Edwards, Edward

, the late teacher of perspective in the royal academy, was born March 7, 1738, in Castlestreet, Leicester-fields, where his father was a chair-maker and carver, and educated at a protestant school established for the children of French refugees. When fifteen years of age he assisted his father, who intended him for his own business, but discovering in him some inclination to drawing, permitted him to take some lessons at a drawingschool, and in 1759, young Edwards was admitted a student at the duke of Richmond’s gallery. On the death of his father, in the following year, be found himself without employment; and with a view to his support, and that of his mother, and a brother and sister, opened an evening school at his lodgings, where he taught drawing. In 1761 he was admitted a member of the academy in Peter-court, St. Martin’s-lane, where he studied the human figure with, the principal artists of that period, and made such progress as to obtain a premium for a drawing from the society for the encouragement of arts, manufactures, and commerce. In 1763 he was employed by the late Boydell to make some drawings for his publication of engravings from the old masters; and in 1764- obtained another premium from the society of arts, &c. for the best historical picture in chiaro oscuro; and became a member (and frequent exhibiter) of the incorporated society of artists. In 1770 he was employed by the society of antiquaries to make a large drawing from the picture at Windsor of the interview between Henry VIII. and Francis I. at Calais.

In all this time, although his character advanced, his profits were but moderate, and he was obliged to undertake employment of various kinds to maintain himself and family, which he contrived to do by constant industry and frugality. In 1771 he exhibited at the royal academy, which in 1773, in consideration of his abilities, elected him an associate. Having about the same time been employed by Mr. Udny, this gentleman enabled him to pay a visit to Italy in 1775, which he had long wished to accomplish; and during a tour of thirteen months, Mr. Edwards profited by the careful inspection of whatever was most remarkable both in nature and art in that celebrated country.

On his arrival in London, he again established himself in his profession. He had seen much, and his opinions, which were given with uudeviating integrity, were always | respected,- but his productions seldom excited much approbation, nor have there been many instances where an artist, with so much general capacity and vigour of mind, has not been able to make greater proficiency. In 1781 he obtained a premium from the society of arts for a landscape painting; and the same year he presented to the royal society a paper on the storm at Roehampton, accompanied by drawings made by himself of the singular effects of it. In June 1782, he went to Bath, where he was employed to paint three arabesque ceilings, in the house of the honourable Charles Hamilton. This was one of the greatest commissions he ever received, and occupied him till March 1783; and the politeness and liberality of Mr. Hamilton made his time pass very agreeably. He soon after met with less liberal treatment from Horace Walpole, who gave him some commissions until 1784, when their intercourse ceased. Walpole had been, as he thought, charged too much for a cabinet made by a person recommended by Edwards, and expressed himself on the subject with so much petulance and coarseness as to provoke Edwards to reply with proper indignation.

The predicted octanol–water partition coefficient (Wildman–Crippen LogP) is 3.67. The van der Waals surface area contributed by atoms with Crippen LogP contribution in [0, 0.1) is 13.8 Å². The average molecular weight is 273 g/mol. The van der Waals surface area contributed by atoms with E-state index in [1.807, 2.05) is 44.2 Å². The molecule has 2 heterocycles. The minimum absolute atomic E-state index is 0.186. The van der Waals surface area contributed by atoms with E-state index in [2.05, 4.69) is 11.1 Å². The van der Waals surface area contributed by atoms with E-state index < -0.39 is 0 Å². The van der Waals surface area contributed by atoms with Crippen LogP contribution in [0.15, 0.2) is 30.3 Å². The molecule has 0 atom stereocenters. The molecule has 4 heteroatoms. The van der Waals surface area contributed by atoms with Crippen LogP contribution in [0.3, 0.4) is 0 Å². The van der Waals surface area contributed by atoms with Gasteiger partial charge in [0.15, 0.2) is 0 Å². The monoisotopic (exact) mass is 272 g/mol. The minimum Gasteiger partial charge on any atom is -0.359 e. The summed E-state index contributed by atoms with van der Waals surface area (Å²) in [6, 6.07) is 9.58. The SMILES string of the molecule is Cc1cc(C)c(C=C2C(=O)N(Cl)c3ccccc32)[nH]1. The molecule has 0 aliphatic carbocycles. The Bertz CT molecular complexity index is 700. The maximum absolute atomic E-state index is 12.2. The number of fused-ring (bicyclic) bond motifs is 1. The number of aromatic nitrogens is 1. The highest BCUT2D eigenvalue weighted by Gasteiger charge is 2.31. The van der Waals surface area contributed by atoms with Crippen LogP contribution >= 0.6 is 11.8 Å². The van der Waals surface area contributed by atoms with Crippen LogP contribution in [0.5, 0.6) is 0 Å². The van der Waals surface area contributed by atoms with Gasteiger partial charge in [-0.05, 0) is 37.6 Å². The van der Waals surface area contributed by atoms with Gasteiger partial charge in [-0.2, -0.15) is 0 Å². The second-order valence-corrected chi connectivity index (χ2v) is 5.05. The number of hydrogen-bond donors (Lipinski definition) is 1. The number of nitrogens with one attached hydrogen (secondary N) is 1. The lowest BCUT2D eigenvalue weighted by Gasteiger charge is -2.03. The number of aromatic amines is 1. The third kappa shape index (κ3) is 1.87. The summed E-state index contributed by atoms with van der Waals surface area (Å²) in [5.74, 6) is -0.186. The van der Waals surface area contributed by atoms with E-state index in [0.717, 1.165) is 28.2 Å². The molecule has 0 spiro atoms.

Of Mr. Edwards’s commissions after this, we shall only notice his picture of a hunting party for Mr. Estcourt, in 1786 a collection of etchings, fifty-two in number, published by Leigh and Sotheby in 1799 his “Commemoration of Handel in Westminster-abbey” and his picture from the “Two Gentlemen of Verona,” for the Shakspeare gallery. To enumerate further would be only an account of various small commissions which always gave satisfaction, but were not attended by the fame or profit of his more successful brethren. In 1788, he was appointed teacher of perspective in the royal academy, and was continued in that situation during the remainder of his life. For this he had qualified himself by long study, the fruits of which were given to the public in a “Treatise on Perspective,1803, 4to, with forty plates, a work, not certainly without defects, but upon the whole, judicious, comprehensive, and useful.

In 1800 he lost his mother, whom he had hitherto maintained with true filial piety, at the age of ninety-three. His sister continued to reside with him; and his prudence, aided by her economy and good management, enabled him to subsist with credit with a very small income, which was gradually becoming less. Still his spirits were | uniformly cheerful, and in society he was to the last lively and agreeable. His conduct had been virtuous and irreproachable, and his religious sentiments supported him amidst every adversity. He had failed in nothing but in his endeavour to acquire greater power in the art to which he had devoted hi ins- It'; and in this, all that depended upon himself had been done. The employment of ^iis latter years was superintending at the press his “Anecdotes of Painters,” intended as a supplement to lord Orford’s work. For this he had long been collecting materials, and although his criticisms may not on every occasion accord with the general opinion, he is accurate in his facts, which he took much pains to ascertain from an acquaintance with all the members of his profession for nearly half a century.

He died of a very short illness, and indeed almost suddenly, Dec. 19, 1806, and his funeral at St. Pancras churchyard, was attended by many members of the royal academy, who paid an unfeigned tribute of respect to the memory of his useful and blameless life. 1

1 Memoirs prefixed to his “Anecdotes of Painters,” published in 1803, 4to.